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Needy families are hurting. Food pantries’ shelves are bare. Cash assistance for the lowest-income Americans has run dry. Because Congress can’t end the partial government shutdown, our country’s poor are suffering mightily.
Or are they? That’s certainly the narrative around which left-wing pundits, journalists, and policy wonks have coalesced, but does their rhetoric match reality? As the shutdown rolls into week two, a closer look gives the lie to these panicked cries. Our budget crisis does ring alarm bells about America’s entitlements—but not the alarm bells that liberals have rushed to ring.
First, the biggest and best-known entitlements are largely unaffected because they’re funded independently of normal appropriations. Like an individual or family who has set some bills to “autopay,” Congress doesn’t have to take any action to keep these programs running.
The bureaucracies that oversee these programs are diminished, but their core benefits are flowing freely. If we stopped our analysis here, the safety net’s vulnerability would look roughly like the above chart.
But even this overstates the shutdown’s immediate harm.
For example, food stamps are fine, even though they aren’t funded automatically (in technical terms, SNAP is an “appropriated entitlement”). That’s because language in the 2009 stimulus law that temporarily boosted SNAP benefits also guarantees funding. That immunizes food stamps from the shutdown until the stimulus sunsets November 1. Even then, the USDA could tap into billions in contingency funds. Unless the shutdown lasts into the winter, SNAP and school lunches look to be okay.
So does Medicaid, albeit with one important exception. It’s largely state governments that administer Medicaid and front its costs; the feds merely reimburse states quarterly. Since Q1 2014 doesn’t end until December 31, then, Medicaid/SCHIP recipients will be cared for and state comptrollers can proceed as normal. (Critically, Washington D.C.’s Medicaid program could face big trouble much sooner, due to a legal glitch with its non-state status.)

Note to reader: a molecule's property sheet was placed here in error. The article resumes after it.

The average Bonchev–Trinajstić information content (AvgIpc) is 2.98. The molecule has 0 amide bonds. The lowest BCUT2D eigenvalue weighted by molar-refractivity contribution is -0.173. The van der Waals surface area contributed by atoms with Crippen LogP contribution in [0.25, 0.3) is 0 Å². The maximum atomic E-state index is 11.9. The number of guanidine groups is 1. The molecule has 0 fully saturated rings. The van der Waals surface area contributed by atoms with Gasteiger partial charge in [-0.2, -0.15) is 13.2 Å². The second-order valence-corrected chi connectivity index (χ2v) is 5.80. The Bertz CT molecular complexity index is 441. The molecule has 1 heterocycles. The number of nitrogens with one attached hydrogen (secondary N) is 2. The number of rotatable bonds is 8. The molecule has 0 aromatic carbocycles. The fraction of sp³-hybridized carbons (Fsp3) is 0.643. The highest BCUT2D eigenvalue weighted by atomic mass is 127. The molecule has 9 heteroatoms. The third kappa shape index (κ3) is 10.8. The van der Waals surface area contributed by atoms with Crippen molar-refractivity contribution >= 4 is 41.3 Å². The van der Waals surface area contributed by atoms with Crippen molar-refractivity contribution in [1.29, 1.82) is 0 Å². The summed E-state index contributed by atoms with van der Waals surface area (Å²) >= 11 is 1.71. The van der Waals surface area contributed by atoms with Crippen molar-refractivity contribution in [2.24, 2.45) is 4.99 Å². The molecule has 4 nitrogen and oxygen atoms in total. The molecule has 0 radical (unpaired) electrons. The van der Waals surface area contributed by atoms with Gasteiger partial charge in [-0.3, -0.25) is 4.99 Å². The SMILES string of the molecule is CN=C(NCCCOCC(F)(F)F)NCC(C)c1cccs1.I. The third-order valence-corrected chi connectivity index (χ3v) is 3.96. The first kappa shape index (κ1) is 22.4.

Here’s an updated chart that reflects the safety of these important programs:
So what programs are impacted? Alarmists seize on TANF, a straightforward transfer of cash aid to the poor. TANF’s federal funding has indeed been frozen, but even welfare advocates note that there’s plenty of play in the joints: States are free to move money around and will almost certainly be reimbursed for any costs they shoulder.
Supplemental food aid for women, infants, and children (WIC) has also drawn hyperbolic handwringing. But the USDA reports that federal contingency funds alone will see WIC through the end of October, at which time states could step up.
Pro-poor conservatives can agree with progressives that the shutdown showcases our screwy priorities. Should massively expensive, cradle-to-grave goodies for the middle class really be afforded automatic and inviolable funding while small-bore poverty relief programs are shoved onto the chopping block?
But exaggerating how recent events will affect real Americans does this crucial debate a disservice. Unless the shutdown lasts far longer than anyone anticipates, the safety net is basically safe.
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